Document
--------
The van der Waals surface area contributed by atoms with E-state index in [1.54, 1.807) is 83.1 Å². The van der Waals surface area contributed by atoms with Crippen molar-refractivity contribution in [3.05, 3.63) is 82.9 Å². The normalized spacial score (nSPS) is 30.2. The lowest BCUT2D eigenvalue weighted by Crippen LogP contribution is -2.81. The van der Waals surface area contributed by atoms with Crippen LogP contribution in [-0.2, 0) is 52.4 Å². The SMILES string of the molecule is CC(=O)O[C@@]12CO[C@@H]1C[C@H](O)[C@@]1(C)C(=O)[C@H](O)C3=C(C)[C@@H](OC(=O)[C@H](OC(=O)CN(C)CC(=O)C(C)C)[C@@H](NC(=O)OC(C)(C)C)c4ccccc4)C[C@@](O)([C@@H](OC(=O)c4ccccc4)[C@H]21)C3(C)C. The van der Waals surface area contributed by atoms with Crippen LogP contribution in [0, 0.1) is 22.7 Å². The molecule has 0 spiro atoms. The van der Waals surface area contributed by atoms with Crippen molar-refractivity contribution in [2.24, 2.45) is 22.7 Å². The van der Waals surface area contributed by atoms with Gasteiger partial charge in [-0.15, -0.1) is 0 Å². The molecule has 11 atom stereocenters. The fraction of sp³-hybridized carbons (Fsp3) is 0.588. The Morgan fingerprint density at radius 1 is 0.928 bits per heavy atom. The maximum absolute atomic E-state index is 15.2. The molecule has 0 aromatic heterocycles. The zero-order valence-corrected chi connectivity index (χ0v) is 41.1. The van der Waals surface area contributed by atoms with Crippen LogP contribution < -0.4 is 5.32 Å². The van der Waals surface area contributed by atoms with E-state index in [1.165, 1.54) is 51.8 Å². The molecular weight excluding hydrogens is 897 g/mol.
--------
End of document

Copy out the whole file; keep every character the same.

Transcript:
The van der Waals surface area contributed by atoms with E-state index in [1.54, 1.807) is 83.1 Å². The van der Waals surface area contributed by atoms with Crippen molar-refractivity contribution in [3.05, 3.63) is 82.9 Å². The normalized spacial score (nSPS) is 30.2. The lowest BCUT2D eigenvalue weighted by Crippen LogP contribution is -2.81. The van der Waals surface area contributed by atoms with Crippen LogP contribution in [-0.2, 0) is 52.4 Å². The SMILES string of the molecule is CC(=O)O[C@@]12CO[C@@H]1C[C@H](O)[C@@]1(C)C(=O)[C@H](O)C3=C(C)[C@@H](OC(=O)[C@H](OC(=O)CN(C)CC(=O)C(C)C)[C@@H](NC(=O)OC(C)(C)C)c4ccccc4)C[C@@](O)([C@@H](OC(=O)c4ccccc4)[C@H]21)C3(C)C. The van der Waals surface area contributed by atoms with Crippen LogP contribution in [0, 0.1) is 22.7 Å². The molecule has 0 spiro atoms. The van der Waals surface area contributed by atoms with Crippen molar-refractivity contribution in [2.24, 2.45) is 22.7 Å². The van der Waals surface area contributed by atoms with Gasteiger partial charge in [-0.15, -0.1) is 0 Å². The molecule has 11 atom stereocenters. The fraction of sp³-hybridized carbons (Fsp3) is 0.588. The Morgan fingerprint density at radius 1 is 0.928 bits per heavy atom. The maximum absolute atomic E-state index is 15.2. The molecule has 0 aromatic heterocycles. The zero-order valence-corrected chi connectivity index (χ0v) is 41.1. The van der Waals surface area contributed by atoms with Crippen LogP contribution < -0.4 is 5.32 Å². The van der Waals surface area contributed by atoms with E-state index in [1.165, 1.54) is 51.8 Å². The molecular weight excluding hydrogens is 897 g/mol.